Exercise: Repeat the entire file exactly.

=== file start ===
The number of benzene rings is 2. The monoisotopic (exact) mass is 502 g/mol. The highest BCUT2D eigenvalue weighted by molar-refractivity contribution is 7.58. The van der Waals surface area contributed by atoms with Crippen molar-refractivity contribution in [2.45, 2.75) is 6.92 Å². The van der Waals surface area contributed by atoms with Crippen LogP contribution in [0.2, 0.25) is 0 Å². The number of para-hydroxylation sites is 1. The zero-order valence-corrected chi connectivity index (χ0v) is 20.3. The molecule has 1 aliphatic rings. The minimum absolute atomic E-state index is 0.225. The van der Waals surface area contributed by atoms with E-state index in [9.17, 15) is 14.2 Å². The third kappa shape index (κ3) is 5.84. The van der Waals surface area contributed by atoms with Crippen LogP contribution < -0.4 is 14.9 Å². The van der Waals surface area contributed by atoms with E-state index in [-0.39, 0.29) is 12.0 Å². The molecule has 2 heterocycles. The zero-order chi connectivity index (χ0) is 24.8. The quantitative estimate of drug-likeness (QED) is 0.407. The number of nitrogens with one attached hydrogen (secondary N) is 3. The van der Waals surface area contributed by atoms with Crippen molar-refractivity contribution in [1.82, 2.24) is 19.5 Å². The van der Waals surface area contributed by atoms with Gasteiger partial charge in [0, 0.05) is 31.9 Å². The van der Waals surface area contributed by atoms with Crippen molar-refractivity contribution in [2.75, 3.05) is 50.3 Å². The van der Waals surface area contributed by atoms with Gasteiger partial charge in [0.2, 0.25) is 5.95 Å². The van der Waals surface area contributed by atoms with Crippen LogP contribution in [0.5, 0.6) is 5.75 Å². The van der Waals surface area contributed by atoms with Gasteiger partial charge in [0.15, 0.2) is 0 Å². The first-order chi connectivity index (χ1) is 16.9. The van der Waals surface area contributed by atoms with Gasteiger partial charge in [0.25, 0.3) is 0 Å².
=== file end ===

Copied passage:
The number of benzene rings is 2. The monoisotopic (exact) mass is 502 g/mol. The highest BCUT2D eigenvalue weighted by molar-refractivity contribution is 7.58. The van der Waals surface area contributed by atoms with Crippen molar-refractivity contribution in [2.45, 2.75) is 6.92 Å². The van der Waals surface area contributed by atoms with Crippen LogP contribution in [0.2, 0.25) is 0 Å². The number of para-hydroxylation sites is 1. The zero-order valence-corrected chi connectivity index (χ0v) is 20.3. The molecule has 1 aliphatic rings. The minimum absolute atomic E-state index is 0.225. The van der Waals surface area contributed by atoms with E-state index in [9.17, 15) is 14.2 Å². The third kappa shape index (κ3) is 5.84. The van der Waals surface area contributed by atoms with Crippen LogP contribution < -0.4 is 14.9 Å². The van der Waals surface area contributed by atoms with E-state index in [-0.39, 0.29) is 12.0 Å². The molecule has 2 heterocycles. The zero-order chi connectivity index (χ0) is 24.8. The quantitative estimate of drug-likeness (QED) is 0.407. The number of nitrogens with one attached hydrogen (secondary N) is 3. The van der Waals surface area contributed by atoms with Crippen molar-refractivity contribution in [1.82, 2.24) is 19.5 Å². The van der Waals surface area contributed by atoms with Gasteiger partial charge in [0, 0.05) is 31.9 Å². The van der Waals surface area contributed by atoms with Crippen molar-refractivity contribution in [2.75, 3.05) is 50.3 Å². The van der Waals surface area contributed by atoms with Gasteiger partial charge in [0.2, 0.25) is 5.95 Å². The van der Waals surface area contributed by atoms with Crippen LogP contribution in [0.5, 0.6) is 5.75 Å². The van der Waals surface area contributed by atoms with Gasteiger partial charge in [0.15, 0.2) is 0 Å². The first-order chi connectivity index (χ1) is 16.9. The van der Waals surface area contributed by atoms with Gasteiger partial charge in [0.25, 0.3) is 0 Å².